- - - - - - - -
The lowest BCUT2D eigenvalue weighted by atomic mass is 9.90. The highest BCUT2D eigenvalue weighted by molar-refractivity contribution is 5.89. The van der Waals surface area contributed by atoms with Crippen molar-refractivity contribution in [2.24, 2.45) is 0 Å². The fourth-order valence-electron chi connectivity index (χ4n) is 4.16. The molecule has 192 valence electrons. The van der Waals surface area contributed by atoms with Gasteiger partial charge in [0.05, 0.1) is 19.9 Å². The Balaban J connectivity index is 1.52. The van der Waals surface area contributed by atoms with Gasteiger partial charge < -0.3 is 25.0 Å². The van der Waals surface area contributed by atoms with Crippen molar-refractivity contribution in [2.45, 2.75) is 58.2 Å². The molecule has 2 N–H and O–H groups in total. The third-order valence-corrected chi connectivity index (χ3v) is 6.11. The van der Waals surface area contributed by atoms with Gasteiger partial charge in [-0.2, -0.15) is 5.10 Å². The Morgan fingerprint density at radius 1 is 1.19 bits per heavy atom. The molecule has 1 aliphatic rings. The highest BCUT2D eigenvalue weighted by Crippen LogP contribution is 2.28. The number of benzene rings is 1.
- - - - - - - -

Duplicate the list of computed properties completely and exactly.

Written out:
The lowest BCUT2D eigenvalue weighted by atomic mass is 9.90. The highest BCUT2D eigenvalue weighted by molar-refractivity contribution is 5.89. The van der Waals surface area contributed by atoms with Crippen molar-refractivity contribution in [2.24, 2.45) is 0 Å². The fourth-order valence-electron chi connectivity index (χ4n) is 4.16. The molecule has 192 valence electrons. The van der Waals surface area contributed by atoms with Gasteiger partial charge in [0.05, 0.1) is 19.9 Å². The Balaban J connectivity index is 1.52. The van der Waals surface area contributed by atoms with Gasteiger partial charge < -0.3 is 25.0 Å². The van der Waals surface area contributed by atoms with Crippen molar-refractivity contribution in [2.45, 2.75) is 58.2 Å². The molecule has 2 N–H and O–H groups in total. The third-order valence-corrected chi connectivity index (χ3v) is 6.11. The van der Waals surface area contributed by atoms with Gasteiger partial charge in [-0.2, -0.15) is 5.10 Å². The Morgan fingerprint density at radius 1 is 1.19 bits per heavy atom. The molecule has 1 aliphatic rings. The highest BCUT2D eigenvalue weighted by Crippen LogP contribution is 2.28. The number of benzene rings is 1.